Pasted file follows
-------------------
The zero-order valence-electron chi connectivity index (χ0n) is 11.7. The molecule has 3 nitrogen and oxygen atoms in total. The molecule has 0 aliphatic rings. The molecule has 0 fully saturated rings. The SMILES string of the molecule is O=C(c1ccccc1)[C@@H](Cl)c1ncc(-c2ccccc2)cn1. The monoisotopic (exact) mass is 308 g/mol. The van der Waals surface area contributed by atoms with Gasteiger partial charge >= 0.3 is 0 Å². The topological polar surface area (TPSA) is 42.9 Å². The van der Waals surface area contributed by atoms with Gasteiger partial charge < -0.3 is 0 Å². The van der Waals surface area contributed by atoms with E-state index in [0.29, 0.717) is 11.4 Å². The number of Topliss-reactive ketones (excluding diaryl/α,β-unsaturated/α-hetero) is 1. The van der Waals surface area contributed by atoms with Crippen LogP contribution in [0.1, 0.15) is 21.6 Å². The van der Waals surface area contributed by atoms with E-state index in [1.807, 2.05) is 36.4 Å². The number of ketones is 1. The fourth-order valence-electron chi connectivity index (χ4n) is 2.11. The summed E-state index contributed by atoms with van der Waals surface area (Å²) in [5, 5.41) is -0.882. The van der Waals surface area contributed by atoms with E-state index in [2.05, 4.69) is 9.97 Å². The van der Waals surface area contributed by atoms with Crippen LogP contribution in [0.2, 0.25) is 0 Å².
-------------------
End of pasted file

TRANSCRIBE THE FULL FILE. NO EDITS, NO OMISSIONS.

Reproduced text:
The zero-order valence-electron chi connectivity index (χ0n) is 11.7. The molecule has 3 nitrogen and oxygen atoms in total. The molecule has 0 aliphatic rings. The molecule has 0 fully saturated rings. The SMILES string of the molecule is O=C(c1ccccc1)[C@@H](Cl)c1ncc(-c2ccccc2)cn1. The monoisotopic (exact) mass is 308 g/mol. The van der Waals surface area contributed by atoms with Gasteiger partial charge >= 0.3 is 0 Å². The topological polar surface area (TPSA) is 42.9 Å². The van der Waals surface area contributed by atoms with Gasteiger partial charge < -0.3 is 0 Å². The van der Waals surface area contributed by atoms with E-state index in [0.29, 0.717) is 11.4 Å². The number of Topliss-reactive ketones (excluding diaryl/α,β-unsaturated/α-hetero) is 1. The van der Waals surface area contributed by atoms with Crippen LogP contribution in [0.1, 0.15) is 21.6 Å². The van der Waals surface area contributed by atoms with E-state index in [1.807, 2.05) is 36.4 Å². The number of ketones is 1. The fourth-order valence-electron chi connectivity index (χ4n) is 2.11. The summed E-state index contributed by atoms with van der Waals surface area (Å²) in [5, 5.41) is -0.882. The van der Waals surface area contributed by atoms with E-state index in [2.05, 4.69) is 9.97 Å². The van der Waals surface area contributed by atoms with Crippen LogP contribution in [0.2, 0.25) is 0 Å².